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Athletech: Jon Mulkeen, Web Editor for IAAF

Athletech: Jon Mulkeen, Web Editor for IAAF

Welcome to Athletech, where we discover the gear and technology the running and track & field community uses to get stuff done. If there is someone who you’d like us to feature, tweet their name to us @DailyRelay with the tag #Athletech.

 

1) Who are you and what do you do?

My name is Jon Mulkeen (@Statman_Jon) and I’m a web editor for the IAAF. My background is actually in graphic design, but I’ve long been a fan of athletics and I landed a job at Athletics Weekly magazine after leaving university. I have been freelancing for the IAAF since 2006 and in 2012 I became the associate web editor for the IAAF.

Outside of athletics, I’m also a keen photographer. I specialise in wedding photography, but I also enjoy taking shots of athletics events and wildlife.

2) What hardware do you use?

Most of my day-to-day work is done on my trusty notebook, an Asus Eee PC 1215N. I like it because it’s lightweight (ideal for taking to overseas competitions) and quick to start up. I have a desktop PC too, a Compaq SG3-130UK, but it’s starting to get a bit slow and loud. Once it has booted up though, it’s not too bad and design software is quicker to use on there than on my notebook.

I’ve had my phone, an iPhone 4, for three years now and I love it. I’m not one of these people who feels they need to update their phone with each new iPhone release; I’m happy with simply updating the iOS every year or two, which makes me feel like I’ve got a new phone.

My camera is a Nikon D700. I started out with a Nikon D40, which has now become my back-up body. I have three main lenses I shoot with: a Tamron telemacro 70-300mm f/4-5.6, a Nikkor AF 50mm f/1.8D, and a Nikkor 24mm f2.8 AF-D wide angle.

3) What software do you use?

I’m a Google/Mozilla/Apple kinda guy. I use Gmail for my personal email account, simply because it’s way better than any other offering (hotmail, aol, etc).

For web browsing and working, I use Firefox. I’m sure one day I’ll migrate to Chrome, but for now I’m happy with Firefox. Anything is better than Internet Explorer. I’ve also recently started using Mozilla Thunderbird for my work emails, because it has useful functions (archiving, HTML emails, etc) that I don’t get with the Microsoft Outlook Web App.

The IAAF has a custom CMS (content management system), built by Haymarket, and I cannot speak highly enough of them. They’re technical and creative geniuses. All my editing is done in Microsoft Word before pasting it into the CMS and any image editing is done in Adobe Photoshop CS5.

I also use Photoshop for my photography work, while I mainly use Adobe InDesign and Illustrator for graphic design work.

Both of my personal websites (along with a few other sites I’ve built for family and friends) are powered by WordPress. I bloody love it. An immensely powerful CMS system (for free!) with endless plugins that cover pretty much any function you could dream of.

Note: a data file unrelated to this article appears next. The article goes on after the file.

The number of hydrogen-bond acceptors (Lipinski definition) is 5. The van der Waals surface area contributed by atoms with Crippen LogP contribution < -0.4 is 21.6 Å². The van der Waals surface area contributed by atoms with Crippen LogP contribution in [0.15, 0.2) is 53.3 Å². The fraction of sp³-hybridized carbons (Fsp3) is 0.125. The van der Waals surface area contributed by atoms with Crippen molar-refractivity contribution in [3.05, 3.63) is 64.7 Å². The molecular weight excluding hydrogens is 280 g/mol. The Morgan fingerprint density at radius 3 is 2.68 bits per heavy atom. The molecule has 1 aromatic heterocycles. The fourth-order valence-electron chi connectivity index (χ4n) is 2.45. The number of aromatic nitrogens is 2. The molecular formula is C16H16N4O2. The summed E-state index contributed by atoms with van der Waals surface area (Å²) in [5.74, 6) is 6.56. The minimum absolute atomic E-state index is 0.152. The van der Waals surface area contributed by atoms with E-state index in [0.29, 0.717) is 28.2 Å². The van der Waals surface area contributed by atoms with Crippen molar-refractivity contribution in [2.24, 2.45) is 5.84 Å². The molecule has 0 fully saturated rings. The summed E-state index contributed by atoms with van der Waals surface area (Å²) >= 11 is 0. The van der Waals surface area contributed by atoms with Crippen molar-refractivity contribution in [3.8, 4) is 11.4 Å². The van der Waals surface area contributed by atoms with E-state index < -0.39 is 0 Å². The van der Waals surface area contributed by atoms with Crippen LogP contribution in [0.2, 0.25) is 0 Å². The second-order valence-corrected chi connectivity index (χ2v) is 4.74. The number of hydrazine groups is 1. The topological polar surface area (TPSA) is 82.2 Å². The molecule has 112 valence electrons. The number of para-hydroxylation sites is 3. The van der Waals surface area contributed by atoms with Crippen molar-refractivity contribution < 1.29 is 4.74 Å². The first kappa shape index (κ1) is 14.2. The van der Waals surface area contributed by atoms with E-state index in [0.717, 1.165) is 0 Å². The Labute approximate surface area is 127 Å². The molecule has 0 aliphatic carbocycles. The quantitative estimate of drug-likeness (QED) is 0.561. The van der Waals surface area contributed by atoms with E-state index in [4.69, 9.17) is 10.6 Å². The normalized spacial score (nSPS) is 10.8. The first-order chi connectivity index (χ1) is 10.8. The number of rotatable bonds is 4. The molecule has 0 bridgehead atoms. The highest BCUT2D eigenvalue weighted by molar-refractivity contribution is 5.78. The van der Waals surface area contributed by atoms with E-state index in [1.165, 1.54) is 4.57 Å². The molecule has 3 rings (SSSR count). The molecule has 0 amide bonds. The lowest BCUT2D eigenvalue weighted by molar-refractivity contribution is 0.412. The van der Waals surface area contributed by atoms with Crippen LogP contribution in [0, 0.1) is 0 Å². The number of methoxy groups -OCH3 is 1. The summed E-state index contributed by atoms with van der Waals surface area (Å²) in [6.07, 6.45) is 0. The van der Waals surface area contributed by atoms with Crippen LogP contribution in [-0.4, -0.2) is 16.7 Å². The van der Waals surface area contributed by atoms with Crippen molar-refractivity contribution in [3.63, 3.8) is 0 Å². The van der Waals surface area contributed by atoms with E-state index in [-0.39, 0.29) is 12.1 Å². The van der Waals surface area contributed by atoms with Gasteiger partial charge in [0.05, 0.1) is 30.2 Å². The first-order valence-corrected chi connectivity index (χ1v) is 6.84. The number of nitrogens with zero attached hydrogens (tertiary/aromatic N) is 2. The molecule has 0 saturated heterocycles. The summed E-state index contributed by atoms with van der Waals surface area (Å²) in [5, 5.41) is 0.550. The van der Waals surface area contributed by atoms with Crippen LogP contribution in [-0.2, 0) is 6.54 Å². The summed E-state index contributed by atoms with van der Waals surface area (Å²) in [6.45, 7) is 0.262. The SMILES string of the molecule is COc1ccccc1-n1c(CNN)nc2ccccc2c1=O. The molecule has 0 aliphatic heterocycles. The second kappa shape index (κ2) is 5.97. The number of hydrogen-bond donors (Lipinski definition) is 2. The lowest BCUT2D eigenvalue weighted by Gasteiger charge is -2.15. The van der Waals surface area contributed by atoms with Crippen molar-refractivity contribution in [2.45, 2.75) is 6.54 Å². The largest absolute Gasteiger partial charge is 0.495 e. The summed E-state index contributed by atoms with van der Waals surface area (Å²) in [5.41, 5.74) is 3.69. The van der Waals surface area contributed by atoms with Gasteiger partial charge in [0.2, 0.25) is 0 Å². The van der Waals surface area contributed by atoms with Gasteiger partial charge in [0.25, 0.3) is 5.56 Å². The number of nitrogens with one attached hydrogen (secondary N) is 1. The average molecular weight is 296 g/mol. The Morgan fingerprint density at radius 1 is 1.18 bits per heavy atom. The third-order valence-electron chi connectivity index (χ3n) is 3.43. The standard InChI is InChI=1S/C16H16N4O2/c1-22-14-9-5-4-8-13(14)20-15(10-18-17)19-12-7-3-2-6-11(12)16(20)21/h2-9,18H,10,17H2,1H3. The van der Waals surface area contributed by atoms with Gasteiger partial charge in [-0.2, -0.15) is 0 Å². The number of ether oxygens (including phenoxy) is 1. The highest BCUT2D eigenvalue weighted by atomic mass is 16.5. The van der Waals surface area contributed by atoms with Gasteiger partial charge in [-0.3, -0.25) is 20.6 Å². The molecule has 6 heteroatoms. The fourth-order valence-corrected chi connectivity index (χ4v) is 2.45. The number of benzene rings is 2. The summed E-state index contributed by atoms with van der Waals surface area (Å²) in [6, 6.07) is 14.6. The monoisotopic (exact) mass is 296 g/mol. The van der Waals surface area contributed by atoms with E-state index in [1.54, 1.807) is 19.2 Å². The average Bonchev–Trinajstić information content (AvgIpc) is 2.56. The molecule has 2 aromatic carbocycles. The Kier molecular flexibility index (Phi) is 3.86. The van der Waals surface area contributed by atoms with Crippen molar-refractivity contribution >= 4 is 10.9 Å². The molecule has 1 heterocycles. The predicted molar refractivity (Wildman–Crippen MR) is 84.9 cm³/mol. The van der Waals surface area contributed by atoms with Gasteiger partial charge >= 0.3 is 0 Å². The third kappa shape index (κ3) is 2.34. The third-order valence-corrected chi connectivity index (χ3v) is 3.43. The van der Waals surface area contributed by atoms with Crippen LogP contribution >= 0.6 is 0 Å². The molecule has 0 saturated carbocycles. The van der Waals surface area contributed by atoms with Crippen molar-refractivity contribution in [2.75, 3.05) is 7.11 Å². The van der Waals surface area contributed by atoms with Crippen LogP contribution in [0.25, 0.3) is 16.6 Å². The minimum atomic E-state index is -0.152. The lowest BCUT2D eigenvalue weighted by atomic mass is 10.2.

I tweet a fair bit and do so through TweetDeck. There aren’t many apps I use for work purposes, but I’m addicted to a game called 1000 Heroz. It’s a pretty basic platform game with the idea being to complete each level in the fastest time possible. I think that’s why I like it; it’s a bit like athletics in the sense that you have to try to beat your PB. A new level is released each day for 1000 days (hence the name of the game), but it will soon reach that 1000-day landmark and the game will end. I will have to find some other crappy game to fill the void in my life.

During championships, the official IAAF app is really handy to follow results on the go. I’m also a bit of a weather geek and I have about five different weather apps (Apple default app, The Weather Channel, Accuweather, Met Office & BBC Weather). You’d think they’d all tell me the same thing, but it’s amazing how often their forecasts differ. Another great game for track and field fans is Playman Track & Field. Before I got addicted to 1000 Heroz, I was hooked on this game. My high scores would put Ashton Eaton to shame.

4) What would be your dream setup?

I might soon have to upgrade both my PC and netbook. My PC is getting slow, while I’m convinced that my netbook will one day pack up on me while I’m in the middle of a hectic week at a major championships in a non-English speaking country with no nearby techy shops. I don’t yet know what exactly I’ll upgrade to, but when the time comes no doubt I’ll spend two weeks researching into the best options.

Photography-wise, I’d like to get a better back-up body. I’m thinking about the Nikon D600 or D610. It’s full-frame (like my D700) and has a video function (unlike my D700) which is something I’d like to experiment with.

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